This incredible phenomenon is nothing short of incredible. It's known as bioluminescent sand and waves, and it might be more common than you think.
What are Bioluminescent Waves?
According to the Smithsonian, Some algae or animals that cause red tides, such as planktonic surface dwellers, use bioluminescence that can be triggered by a physical disturbance, such as waves. The bright bioluminescence is caused by tiny phytoplankton that emit light as a defense mechanism.
Steven Smith, a photographer in Oregon who you can find on Facebook as Solution 7 Media, witnessed bioluminescent waves off the Oregon coast recently with his main shooting partner, Alex Barnedt. From as far south as Pacific City and all the way up to the Astoria area, they spent 6 nights witnessing the phenomena. The following video is from Alex, at 1987A Photography which he shot and posted on Facebook.
Beginning in Cannon Beach, between August 8th and 16th Smith and his partner, were hooting and hollering at every awe-inspiring electric blue wave they witnessed.
"We then walked on the wet sand and we noticed sparkles lighting up every footstep," Smith tells That Oregon Life. "It was surreal, like being in the movie Avatar. After having some luck at Cannon Beach I decided we should check somewhere with an elevated view."
The photographers ended up at Fort Stevens a few days later. When they got up to the observation deck they were immediately greeted with the electric blue waves crashing in the surf.
According to Smith, just like stargazing, you want to let your eyes adjust to dark (no artificial light, just dark) for a good 15 to 20 minutes. You will also want to look for waves that are crashing and breaking, as the waves with the gentle roll will not induce the tiny creatures to emit light.
"Alex and I were hooting and hollering at the sight," Smith told That Oregon Life. "Jumping up and down with joy every time we saw a set of waves coming in. It was like watching Blue Tron bikes race through the surf. I’ve never seen anything quite like it in my life."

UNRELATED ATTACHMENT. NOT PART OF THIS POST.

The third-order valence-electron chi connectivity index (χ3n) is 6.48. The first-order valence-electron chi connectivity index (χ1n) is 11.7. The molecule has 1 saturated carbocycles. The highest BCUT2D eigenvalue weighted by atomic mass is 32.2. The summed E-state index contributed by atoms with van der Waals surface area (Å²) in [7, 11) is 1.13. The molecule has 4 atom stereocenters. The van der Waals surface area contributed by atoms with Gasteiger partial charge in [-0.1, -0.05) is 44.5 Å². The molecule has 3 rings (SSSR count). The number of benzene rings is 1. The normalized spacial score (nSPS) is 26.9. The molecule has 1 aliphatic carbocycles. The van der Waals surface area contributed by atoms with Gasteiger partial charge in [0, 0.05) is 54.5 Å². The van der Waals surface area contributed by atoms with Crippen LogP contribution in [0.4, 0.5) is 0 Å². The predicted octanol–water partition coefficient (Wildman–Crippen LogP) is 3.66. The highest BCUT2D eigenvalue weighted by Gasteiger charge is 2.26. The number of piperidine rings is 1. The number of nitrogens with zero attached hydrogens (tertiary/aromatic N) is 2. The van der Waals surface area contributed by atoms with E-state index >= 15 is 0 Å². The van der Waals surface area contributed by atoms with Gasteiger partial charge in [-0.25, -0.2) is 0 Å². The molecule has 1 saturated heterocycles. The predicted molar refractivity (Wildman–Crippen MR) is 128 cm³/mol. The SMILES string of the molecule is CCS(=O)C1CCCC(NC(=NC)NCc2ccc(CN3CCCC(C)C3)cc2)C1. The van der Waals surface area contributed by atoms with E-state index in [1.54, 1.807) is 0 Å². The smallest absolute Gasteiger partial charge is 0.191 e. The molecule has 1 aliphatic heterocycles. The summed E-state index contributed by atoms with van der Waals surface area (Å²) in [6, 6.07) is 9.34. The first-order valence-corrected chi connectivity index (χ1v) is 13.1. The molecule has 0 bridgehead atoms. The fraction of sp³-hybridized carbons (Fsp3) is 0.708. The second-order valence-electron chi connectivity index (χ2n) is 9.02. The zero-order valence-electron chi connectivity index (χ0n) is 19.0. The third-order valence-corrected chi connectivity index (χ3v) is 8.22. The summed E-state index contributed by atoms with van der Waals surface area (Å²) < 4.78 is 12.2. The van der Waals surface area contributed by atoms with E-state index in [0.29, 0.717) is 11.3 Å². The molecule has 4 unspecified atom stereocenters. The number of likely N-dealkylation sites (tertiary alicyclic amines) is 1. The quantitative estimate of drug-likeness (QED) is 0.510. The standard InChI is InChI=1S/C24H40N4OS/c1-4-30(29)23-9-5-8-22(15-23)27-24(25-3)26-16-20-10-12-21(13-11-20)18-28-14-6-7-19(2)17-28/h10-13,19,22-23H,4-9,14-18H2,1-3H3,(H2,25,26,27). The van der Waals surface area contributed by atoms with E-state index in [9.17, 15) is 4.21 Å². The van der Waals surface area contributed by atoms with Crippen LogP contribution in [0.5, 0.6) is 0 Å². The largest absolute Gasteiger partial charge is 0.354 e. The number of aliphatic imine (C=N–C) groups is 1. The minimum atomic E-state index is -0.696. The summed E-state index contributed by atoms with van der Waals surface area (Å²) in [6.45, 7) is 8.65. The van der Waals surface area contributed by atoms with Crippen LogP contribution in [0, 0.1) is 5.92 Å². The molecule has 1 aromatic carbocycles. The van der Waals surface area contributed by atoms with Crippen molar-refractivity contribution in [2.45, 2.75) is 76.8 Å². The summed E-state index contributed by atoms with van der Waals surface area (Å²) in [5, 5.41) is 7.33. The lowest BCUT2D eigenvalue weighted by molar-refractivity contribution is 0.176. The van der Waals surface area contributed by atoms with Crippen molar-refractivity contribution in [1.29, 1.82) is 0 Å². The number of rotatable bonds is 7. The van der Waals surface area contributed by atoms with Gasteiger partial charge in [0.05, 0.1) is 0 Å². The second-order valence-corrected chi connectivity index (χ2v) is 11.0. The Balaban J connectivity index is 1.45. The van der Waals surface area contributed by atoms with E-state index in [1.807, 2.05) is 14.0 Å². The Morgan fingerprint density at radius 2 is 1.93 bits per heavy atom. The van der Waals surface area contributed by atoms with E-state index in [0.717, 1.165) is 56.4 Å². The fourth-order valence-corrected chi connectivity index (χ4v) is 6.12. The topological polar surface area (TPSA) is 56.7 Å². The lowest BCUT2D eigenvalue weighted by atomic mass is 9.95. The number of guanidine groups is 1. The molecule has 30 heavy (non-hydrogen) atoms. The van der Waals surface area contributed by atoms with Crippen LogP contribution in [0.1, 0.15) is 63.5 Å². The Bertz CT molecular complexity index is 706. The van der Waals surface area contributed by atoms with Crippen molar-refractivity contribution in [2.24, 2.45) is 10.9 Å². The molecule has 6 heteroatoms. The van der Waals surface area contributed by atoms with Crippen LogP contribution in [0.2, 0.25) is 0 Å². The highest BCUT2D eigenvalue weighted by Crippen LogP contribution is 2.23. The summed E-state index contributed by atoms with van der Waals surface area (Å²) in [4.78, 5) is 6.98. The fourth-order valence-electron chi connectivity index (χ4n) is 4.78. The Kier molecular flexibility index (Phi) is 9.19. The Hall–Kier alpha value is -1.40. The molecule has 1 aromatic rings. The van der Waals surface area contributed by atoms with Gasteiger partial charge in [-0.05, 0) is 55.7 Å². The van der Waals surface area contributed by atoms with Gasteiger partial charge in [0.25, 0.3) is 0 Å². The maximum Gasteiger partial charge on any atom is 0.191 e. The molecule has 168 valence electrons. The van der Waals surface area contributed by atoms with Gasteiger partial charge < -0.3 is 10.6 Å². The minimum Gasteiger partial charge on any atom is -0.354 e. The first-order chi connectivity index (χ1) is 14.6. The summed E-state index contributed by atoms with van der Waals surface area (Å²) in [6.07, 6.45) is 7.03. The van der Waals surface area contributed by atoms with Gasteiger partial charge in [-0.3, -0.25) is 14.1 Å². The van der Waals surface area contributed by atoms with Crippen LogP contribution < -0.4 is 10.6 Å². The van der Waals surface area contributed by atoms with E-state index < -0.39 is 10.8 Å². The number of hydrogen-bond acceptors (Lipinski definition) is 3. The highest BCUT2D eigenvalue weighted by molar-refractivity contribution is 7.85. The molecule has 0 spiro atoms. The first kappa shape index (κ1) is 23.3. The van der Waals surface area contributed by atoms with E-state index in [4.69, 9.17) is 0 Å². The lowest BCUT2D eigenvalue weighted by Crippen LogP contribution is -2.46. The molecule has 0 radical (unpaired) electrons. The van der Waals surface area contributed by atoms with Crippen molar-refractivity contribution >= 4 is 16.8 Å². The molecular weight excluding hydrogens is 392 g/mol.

See Bioluminescent Waves For Yourself
If you are lucky enough, you may be able to catch glowing sand in Manzanita, or in bays like Nehalem Bay, and Yaquina Bay. Other areas like Pacific City, Lincoln City, Gleneden Beach, Newport, Yachats, Hug Point, Arch Cape, and Cannon Beach are also likely to have quite a few of these microscopic critters. As you shuffle your feet along the beach, the moving sand excites the dinoflagellates into firing off their luminescent glow. This glowing sand is fairly common in tropical climates but is considered rare here in the northwest.
If you're in Oregon, a couple of good locations as suggested by Smith are the south side of Haystack Rock near Cannon Beach, and Fort Stevens. The observation deck and the wreck of the Peter Iredale are ideal here. To experience this event it is best to visit a dark beach at night with no moonlight.
When you run your hand through water populated with dinoflagellates, you will see an amazing eerie bluish glow in the wake of your movement. Because of the strong presence of the dinoflagellates in the inland salt waterways, you have a good shot of encountering this cool natural phenomenon.
You’ll want to find a dark beach with little or no light, and you have a better chance in the wet sand areas where the tide has washed ashore. If you walk along the beach backward, shuffling your feet and watching your tracks as you go, you should get a glimpse of tiny, greenish/blue sparks erupting in the path behind you.
For some folks, swimming in these conditions is a favorite pastime for locals, and say it makes your body “look like a skeleton” as you move through the water.
You can follow Steven Smith's Instagram page as well here, featuring more incredible photography from all over beautiful Oregon.
We hope you enjoyed this article. Feel free to keep browsing the Oregon coast here for more adventures.